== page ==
Archive for the ‘On the street’ Category

I’m lingering in Duluth. The eclispe-that-never-happened is on no one’s mind here though the echo of the librarian’s microphoned voice has barely dissipated.

I’ve begun my revision of Twelve: lives with(out) drink, pulling back on that author-horse that wants to run away with the wagon. No galloping. (more…)

Advertisements
Work station Duluth Public Library

My workstation at Duluth-main Public Library- Superior Street out the window looking east.

All bookstores want you on the weekend. That leaves weekdays to edit and revise my latest, TWELVE: lives with(out) drink, striving to satisfy my editor, my writer/readers, (more…)

All is well under the sun! The events at Western Edge in Medora, at Books on Broadway in Williston, and Main Street Books in Minot prove the voracity of North Dakota readers (including visitors to the state). Thank you to the INDIE-bookstores and INDEPENDENT THINKING readers!

Up next:

(more…)

Cosmos trying too hard.

It all makes me wonder who the audience is.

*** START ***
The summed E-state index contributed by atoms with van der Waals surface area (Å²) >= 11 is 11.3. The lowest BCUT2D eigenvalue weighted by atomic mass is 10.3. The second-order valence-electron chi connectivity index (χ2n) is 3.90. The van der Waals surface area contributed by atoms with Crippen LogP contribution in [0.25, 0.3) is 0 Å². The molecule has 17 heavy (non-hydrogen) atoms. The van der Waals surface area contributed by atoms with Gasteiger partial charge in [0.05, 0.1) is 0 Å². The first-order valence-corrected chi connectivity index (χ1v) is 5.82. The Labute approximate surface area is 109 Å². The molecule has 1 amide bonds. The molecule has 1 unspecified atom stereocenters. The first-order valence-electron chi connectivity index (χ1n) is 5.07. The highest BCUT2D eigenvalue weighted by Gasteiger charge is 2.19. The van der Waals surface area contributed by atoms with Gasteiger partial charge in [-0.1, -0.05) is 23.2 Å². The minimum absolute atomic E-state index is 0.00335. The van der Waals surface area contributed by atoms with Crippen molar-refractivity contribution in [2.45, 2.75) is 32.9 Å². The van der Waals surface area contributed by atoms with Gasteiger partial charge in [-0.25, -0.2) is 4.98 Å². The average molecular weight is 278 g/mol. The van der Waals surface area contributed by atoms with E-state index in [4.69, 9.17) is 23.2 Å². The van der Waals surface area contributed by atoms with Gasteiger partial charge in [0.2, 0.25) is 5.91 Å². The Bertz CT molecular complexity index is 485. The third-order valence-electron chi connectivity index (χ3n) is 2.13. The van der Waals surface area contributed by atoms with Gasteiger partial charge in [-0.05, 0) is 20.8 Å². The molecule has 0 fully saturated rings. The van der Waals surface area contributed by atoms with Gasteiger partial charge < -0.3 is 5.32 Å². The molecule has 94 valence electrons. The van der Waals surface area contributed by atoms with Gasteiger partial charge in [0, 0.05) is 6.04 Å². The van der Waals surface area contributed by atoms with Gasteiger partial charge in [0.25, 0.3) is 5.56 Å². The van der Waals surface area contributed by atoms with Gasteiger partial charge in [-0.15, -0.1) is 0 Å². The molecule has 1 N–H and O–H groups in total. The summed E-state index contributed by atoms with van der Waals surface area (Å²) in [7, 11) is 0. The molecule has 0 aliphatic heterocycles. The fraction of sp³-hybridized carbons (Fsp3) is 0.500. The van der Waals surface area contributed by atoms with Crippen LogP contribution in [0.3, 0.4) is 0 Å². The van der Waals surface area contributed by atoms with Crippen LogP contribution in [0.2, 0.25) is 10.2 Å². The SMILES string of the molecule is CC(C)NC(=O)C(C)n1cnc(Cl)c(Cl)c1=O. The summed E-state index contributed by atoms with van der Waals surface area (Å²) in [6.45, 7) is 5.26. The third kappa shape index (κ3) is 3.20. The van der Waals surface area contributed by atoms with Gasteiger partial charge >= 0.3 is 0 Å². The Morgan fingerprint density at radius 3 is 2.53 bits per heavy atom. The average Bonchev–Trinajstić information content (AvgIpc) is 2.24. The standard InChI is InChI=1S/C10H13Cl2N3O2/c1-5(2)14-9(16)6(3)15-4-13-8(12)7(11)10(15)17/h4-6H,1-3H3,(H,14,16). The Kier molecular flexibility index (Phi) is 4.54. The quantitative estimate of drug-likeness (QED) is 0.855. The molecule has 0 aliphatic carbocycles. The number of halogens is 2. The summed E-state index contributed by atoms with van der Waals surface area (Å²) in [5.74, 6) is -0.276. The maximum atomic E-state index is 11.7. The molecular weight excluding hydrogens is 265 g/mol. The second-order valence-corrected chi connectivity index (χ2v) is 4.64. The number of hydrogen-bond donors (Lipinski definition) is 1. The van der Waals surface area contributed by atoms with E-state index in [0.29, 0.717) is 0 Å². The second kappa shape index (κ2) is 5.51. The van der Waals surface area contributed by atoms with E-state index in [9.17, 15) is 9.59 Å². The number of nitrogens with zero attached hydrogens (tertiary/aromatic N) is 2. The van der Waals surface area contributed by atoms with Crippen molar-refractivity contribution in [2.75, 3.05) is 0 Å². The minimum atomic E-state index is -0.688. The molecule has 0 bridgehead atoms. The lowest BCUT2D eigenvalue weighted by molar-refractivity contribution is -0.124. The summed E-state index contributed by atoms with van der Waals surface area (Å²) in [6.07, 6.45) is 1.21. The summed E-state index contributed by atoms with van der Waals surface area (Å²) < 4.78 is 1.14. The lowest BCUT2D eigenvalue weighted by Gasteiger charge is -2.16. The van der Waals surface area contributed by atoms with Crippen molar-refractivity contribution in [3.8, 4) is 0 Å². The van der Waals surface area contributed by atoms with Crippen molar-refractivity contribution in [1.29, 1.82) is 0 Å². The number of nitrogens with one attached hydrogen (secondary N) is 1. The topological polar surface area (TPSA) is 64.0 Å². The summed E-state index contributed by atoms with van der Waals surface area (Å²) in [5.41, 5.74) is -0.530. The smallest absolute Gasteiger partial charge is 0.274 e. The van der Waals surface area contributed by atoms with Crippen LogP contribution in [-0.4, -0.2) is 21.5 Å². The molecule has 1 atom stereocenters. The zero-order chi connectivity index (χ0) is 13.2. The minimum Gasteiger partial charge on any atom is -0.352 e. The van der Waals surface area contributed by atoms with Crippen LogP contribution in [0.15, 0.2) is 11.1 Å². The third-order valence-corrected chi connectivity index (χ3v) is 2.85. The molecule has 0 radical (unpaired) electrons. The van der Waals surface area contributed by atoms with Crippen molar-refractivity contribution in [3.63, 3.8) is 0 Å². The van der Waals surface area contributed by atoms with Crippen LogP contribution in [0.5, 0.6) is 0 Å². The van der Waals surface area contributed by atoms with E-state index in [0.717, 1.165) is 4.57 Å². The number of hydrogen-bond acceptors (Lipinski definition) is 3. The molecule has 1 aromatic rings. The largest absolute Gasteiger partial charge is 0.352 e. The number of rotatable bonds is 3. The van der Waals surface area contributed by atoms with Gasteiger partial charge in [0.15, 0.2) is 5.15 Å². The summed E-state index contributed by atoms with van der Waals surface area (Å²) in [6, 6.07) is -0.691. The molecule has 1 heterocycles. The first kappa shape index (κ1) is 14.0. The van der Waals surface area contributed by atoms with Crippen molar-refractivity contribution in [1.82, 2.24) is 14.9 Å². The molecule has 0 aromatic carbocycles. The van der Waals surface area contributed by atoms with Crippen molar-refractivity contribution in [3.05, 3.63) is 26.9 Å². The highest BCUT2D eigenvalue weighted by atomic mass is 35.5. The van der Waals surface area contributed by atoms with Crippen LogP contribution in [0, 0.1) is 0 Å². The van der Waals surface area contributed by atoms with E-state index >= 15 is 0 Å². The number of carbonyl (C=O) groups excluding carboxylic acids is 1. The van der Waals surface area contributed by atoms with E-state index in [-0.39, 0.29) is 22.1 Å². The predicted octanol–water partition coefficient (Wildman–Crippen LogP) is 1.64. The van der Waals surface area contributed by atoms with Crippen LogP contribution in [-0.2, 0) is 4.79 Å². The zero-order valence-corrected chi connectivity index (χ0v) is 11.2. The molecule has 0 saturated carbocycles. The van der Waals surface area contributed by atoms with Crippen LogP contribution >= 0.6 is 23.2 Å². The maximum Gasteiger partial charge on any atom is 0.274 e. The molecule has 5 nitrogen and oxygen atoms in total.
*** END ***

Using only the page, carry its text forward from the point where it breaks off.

Yes, Cosmos starts with a bang, a big bang—President Obama introduces the program (it makes me wish he were promoting NASA more)—and as it rushes on, the bells and whistles never cease to ring and shrill. Big bangs turn me off.

I’m not a TV watcher, but the Neil de Grasse Tyson, Phd. interview on public radio made me jump to watch the new Cosmos. On radio the astrophysicist seemed personable, well-bred and educated, but sharply critical when he needed to be (vis-à-vis his public school education). On Cosmos he resembled more a stand-offish, dumb-it-down sycophant-for-science. On the tube, he did not win me over.

The homage to his meeting at age 17 with Carl Sagan came too late in the hour to soften the initial image presented—Dr. Tyson standing alone where ever, you name it: California Coast, outer space, on top of the galaxy, or on a huge checker-board calendar of cosmic time. I understand the purpose may have been to demonstrate how alone and remote we really are in the cosmos, but his appearance on the bridge of starship-Tyson and in a seedlike, flying space capsule did not make me want to sit down and chat. He was a remote, impersonal, and over-dramatic.  The still clips of Carl Sagan—intimating with a young student, interacting in his classroom, sitting, relaxed with Johnny Carson—did more to contrast with Dr. Tyson than to tie him to that popular lineage.